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Barking Sycamores’ Expressions of PosAutivity #AutismPositivity2014

By Barking Sycamores

Artistic Communication: An “Ausome” Thing

by Nicole Nicholson and Virgil S. Maday

“Morning has broken” for us at Barking Sycamores. Because we believe so strongly in the importance of neurodivergent artistic communication, we offer a medium by which neurodiverse poetic voices communicate inner thoughts, visions, and interpretations of ourselves and the world around us. And this, we think, is a very “ausome” thing.

Indeed, a new day is dawning. In the last few years, the goal in the world of autism has begun to shift from “awareness” — which has been a flawed message full of fallacies, misconceptions, and stereotypes — to acceptance, which promotes the idea that autism, ADHD, bipolar, and other similar states of being are simply valid neurological differences as opposed to disorders. But there is still much to be done — which is why Barking Sycamores is here. And our goal is a larger one shared with many other neurodiverse individuals and organizations — to pave the way from the acceptance of autism and other neurological differences to an understanding of them. To accomplish this, we have chosen the path of activism through art.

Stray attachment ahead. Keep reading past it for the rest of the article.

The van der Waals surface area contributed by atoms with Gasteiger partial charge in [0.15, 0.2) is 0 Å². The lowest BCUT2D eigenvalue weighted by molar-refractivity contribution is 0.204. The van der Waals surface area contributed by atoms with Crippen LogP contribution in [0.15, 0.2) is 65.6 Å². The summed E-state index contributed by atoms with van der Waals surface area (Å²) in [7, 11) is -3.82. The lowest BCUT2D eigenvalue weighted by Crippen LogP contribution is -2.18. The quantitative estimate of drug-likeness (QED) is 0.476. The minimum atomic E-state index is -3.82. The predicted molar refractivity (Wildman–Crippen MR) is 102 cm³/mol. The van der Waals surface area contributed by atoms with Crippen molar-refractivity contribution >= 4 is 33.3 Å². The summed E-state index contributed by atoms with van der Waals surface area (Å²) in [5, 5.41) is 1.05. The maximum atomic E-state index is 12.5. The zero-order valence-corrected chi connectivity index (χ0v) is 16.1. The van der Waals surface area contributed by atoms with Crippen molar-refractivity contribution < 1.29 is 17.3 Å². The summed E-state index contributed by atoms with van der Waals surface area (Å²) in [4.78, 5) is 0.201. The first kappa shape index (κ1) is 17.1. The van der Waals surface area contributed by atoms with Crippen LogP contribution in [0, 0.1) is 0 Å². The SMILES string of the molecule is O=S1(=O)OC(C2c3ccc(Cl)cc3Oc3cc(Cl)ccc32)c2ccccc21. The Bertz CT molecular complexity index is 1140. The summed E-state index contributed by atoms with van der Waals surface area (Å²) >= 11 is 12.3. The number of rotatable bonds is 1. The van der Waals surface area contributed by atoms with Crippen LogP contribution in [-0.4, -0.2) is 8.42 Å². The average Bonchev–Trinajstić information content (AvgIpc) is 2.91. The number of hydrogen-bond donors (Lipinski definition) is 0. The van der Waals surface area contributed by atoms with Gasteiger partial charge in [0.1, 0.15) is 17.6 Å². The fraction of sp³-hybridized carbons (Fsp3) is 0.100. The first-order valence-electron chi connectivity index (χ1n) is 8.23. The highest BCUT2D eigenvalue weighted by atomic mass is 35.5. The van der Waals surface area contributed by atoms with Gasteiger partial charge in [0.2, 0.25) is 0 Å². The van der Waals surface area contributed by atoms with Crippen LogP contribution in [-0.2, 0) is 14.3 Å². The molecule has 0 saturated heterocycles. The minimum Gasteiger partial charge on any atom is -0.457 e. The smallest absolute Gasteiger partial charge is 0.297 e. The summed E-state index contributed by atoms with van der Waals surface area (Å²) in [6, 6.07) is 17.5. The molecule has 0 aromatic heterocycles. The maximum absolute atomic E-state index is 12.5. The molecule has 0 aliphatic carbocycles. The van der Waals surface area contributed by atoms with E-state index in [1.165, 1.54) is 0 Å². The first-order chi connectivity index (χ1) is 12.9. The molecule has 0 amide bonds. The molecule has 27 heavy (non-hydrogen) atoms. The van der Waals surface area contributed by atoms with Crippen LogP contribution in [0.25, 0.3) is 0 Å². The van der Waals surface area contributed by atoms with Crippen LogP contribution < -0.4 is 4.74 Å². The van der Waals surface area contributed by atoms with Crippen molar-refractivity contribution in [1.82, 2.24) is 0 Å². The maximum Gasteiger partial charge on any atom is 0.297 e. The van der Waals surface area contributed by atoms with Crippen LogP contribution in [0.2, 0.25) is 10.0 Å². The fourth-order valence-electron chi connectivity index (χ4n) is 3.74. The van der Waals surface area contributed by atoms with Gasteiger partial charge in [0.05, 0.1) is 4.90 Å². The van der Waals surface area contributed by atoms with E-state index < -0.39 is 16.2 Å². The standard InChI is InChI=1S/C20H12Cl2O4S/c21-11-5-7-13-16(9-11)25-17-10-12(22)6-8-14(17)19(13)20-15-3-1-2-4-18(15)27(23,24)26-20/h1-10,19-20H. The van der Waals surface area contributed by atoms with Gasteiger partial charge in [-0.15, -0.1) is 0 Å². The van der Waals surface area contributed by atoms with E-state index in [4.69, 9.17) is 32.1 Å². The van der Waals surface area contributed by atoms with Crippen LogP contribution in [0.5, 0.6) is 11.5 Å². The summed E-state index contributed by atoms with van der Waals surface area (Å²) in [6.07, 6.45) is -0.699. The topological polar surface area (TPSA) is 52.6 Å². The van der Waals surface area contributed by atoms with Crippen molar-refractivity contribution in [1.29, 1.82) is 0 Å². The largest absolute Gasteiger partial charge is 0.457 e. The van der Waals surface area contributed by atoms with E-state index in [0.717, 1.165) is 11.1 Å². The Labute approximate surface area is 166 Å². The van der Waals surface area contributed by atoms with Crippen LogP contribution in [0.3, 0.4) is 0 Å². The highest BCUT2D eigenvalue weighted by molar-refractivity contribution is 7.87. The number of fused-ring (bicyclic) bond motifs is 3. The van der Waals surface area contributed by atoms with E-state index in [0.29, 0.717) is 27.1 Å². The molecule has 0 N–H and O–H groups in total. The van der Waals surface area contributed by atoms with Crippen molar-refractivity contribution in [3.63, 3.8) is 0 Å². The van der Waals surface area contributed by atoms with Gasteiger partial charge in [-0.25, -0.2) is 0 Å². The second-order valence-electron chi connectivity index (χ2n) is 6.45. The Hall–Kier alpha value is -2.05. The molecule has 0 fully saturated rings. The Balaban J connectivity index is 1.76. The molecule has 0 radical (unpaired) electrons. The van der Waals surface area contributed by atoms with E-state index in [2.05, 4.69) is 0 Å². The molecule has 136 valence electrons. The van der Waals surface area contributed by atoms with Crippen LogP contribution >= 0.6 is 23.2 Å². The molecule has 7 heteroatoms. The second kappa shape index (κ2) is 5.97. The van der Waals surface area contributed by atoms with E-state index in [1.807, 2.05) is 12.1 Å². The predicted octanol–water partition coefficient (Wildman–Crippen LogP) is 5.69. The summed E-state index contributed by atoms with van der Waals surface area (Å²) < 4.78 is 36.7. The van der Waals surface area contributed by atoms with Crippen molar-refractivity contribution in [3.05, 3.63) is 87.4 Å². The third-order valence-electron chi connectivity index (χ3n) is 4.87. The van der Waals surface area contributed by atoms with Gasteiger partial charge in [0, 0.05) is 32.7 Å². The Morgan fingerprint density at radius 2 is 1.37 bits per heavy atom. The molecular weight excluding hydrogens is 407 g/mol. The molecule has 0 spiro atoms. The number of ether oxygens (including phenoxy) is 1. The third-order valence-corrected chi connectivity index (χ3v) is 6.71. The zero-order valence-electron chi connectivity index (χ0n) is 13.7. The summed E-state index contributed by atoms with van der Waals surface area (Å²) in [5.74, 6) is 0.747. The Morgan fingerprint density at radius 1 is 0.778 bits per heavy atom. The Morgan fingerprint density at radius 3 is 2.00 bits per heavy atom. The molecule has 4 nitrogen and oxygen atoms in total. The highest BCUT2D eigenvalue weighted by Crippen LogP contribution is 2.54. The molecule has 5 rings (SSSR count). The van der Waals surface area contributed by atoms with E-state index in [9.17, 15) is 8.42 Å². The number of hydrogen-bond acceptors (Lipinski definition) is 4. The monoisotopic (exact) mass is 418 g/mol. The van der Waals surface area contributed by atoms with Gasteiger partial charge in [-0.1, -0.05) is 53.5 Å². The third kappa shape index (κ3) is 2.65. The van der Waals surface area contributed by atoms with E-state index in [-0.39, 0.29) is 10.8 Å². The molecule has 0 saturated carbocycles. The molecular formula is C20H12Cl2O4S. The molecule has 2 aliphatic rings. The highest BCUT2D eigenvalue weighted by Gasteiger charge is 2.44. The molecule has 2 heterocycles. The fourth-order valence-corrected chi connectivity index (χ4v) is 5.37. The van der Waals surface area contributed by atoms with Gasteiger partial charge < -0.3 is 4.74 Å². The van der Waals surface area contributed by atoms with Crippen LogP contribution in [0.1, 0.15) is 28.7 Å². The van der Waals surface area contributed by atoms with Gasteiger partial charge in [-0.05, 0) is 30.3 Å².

The truth is, we neurodivergent artists have always been here — the writers, visual artists, musicians, and more recently, the film makers. A very short list of creatives with neurodivergent traits from time past include Wolfgang Amadeus Mozart, Vincent Van Gogh, Emily Dickinson, Paul Robeson, Jim Morrison, Lewis Carroll, Kurt Cobain, and Hans Christian Andersen. Modern living neurodivergent artists include Adam Young of Owl City, Susan Boyle, singer/songwriter Rudy Simone, Daryl Hannah, singer/songwriter Travis Meeks (formerly of Days of the New), Robin Williams, and poet Tito Mukhopadhyay.

As for us neurodiverse writers, we are a a cadre of wordsmiths offering our songs and visions to the world — whether we sing of the glorious and divine, whether we sing “under torture” as Arthur Rimbaud put it, or we give voice to the colors in between. A few of these profoundly creative and “ausome” folk have been featured in our first issue.

Some poets are truth-tellers, distilling their observations and experiences into word-weaved visions.